SJ: I know, and I apologise for that. Links would be perfect. We needed an excuse as to why he couldn’t be at beck and call all of the time, and that was the road we went down.
CN: Is she going to feature in the comic?
SJ: Quite possibly; we didn’t originally plan for it but I think from the messages we got on twitter, she is more popular than the Captain himself.
CN: I see that Tunafish Media are a video company and this was your first non-video project. I’m surprised this is the case, because fan films are so popular–there’s a Wonder Woman one going around at the moment that’s knocking socks off. Will Cap Manchester be starring in a video any time soon?
SJ: Yeah this was our first non-video project and it was a bit daunting, but really enjoyable. I haven’t seen the Wonder Woman one–do you have a link? My business partner is putting together a video at the minute which will be out to promote the second comic. We’re also planning a Christmas charity single which could really go either way.
CN: Blimey, a christmas single. That could be quite something.
SJ: That Wonder Woman trailer is awesome. Forever Manchester have told us to have fun with [the Christmas single] and we thought a Live8 style Xmas single featuring a lot of unsigned manchester bands would be good fun. David Cunningham from Syd Bozko is writing it currently.
“Life’s a Picture” (so comics!) by Syd Bozko:
[soundcloud url=”http://api.soundcloud.com/tracks/19030744″ params=”” width=” 100%” height=”166″ iframe=”true” /]
CN: Can you tell me about the comic? How big it’s going to be, how many pages, are there any previews up anywhere? How long do you plan to continue it for?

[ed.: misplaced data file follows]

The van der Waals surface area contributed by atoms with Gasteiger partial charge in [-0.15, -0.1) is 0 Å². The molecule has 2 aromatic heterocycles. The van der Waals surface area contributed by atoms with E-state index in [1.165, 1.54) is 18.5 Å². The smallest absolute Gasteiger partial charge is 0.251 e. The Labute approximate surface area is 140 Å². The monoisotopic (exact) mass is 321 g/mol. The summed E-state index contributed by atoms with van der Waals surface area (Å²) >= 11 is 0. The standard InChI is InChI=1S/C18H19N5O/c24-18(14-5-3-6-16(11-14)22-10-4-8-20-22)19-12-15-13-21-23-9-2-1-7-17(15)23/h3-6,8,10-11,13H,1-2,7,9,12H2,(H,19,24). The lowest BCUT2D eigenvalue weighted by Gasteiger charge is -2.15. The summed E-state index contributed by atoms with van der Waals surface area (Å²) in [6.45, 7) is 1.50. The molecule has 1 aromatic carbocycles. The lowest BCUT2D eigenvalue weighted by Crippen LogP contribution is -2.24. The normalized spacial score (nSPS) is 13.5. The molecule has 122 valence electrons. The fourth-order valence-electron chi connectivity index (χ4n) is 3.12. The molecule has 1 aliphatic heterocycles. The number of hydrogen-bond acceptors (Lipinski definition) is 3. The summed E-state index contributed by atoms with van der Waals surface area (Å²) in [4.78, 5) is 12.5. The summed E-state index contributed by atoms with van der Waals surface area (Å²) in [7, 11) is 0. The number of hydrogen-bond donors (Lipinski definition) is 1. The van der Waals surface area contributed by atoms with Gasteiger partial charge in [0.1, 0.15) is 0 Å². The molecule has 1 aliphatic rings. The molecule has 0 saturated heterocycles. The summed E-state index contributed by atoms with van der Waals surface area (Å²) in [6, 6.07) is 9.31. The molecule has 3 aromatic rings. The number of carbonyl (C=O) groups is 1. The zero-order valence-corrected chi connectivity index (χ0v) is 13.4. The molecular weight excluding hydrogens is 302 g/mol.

SJ: Yeah sure. The comic will be out every 5 weeks or so and will feature two stories. One is continuous and one is standalone. The first run is for 6 episodes, and then we’re going to go from there… It costs £4 and the money goes to charity. They’re kind of short stories with comic book panels, and the artist is Chris Spain who does As You’re Up, which is a webcomic I really enjoy
CN: Why decide on one continuous and one standalone? Is that a format you’ve enjoyed elsewhere?
SJ: The continuous half was to attempt to make the comics collectable or wanted. With the standalone we wanted a bit more freedom, and they are going to be interactive so the characters that appear in the stories will be real people that Forever Manchester represent, or people they work with, etc
CN: Interesting! And the Captain himself will keep appearing? In real life, I mean.
SJ: Yeah. The person who was playing him is refusing to give him up; he’s enjoyed it too much. I have no say or control over him anymore…
CN: You should have thought to write in his one secret weakness. What could Captain Manchester’s Kryptonite be?
SJ: Haha, in the comics we decided he’s scared of walking through doors so he climbs through windows and paraglides through the ceiling and stuff. I think that’s because Chris wanted to have some fun drawing stuff.
CN: It’s a fair enough reason! OK. For my last question: what are some comics you really like?
SJ: I really like Iron Man, and I not so secretly want to be him. Even more so since the films have been out. I used to love Bucky O’Hare. I like Enemies For Hire at the minute too. The comics have just arrived now, so I’m going to go look shortly. A tiny bit too excited.
Support Forever Manchester– winners of the Big Society gong at the Charity Times Awards Gala, 2013–and enjoy the softcore adventures of Captain Manchester by buying the comic here. Or carry the spirit of Captain_MCR with you by doing something nice for someone. If he can be a hero, you can.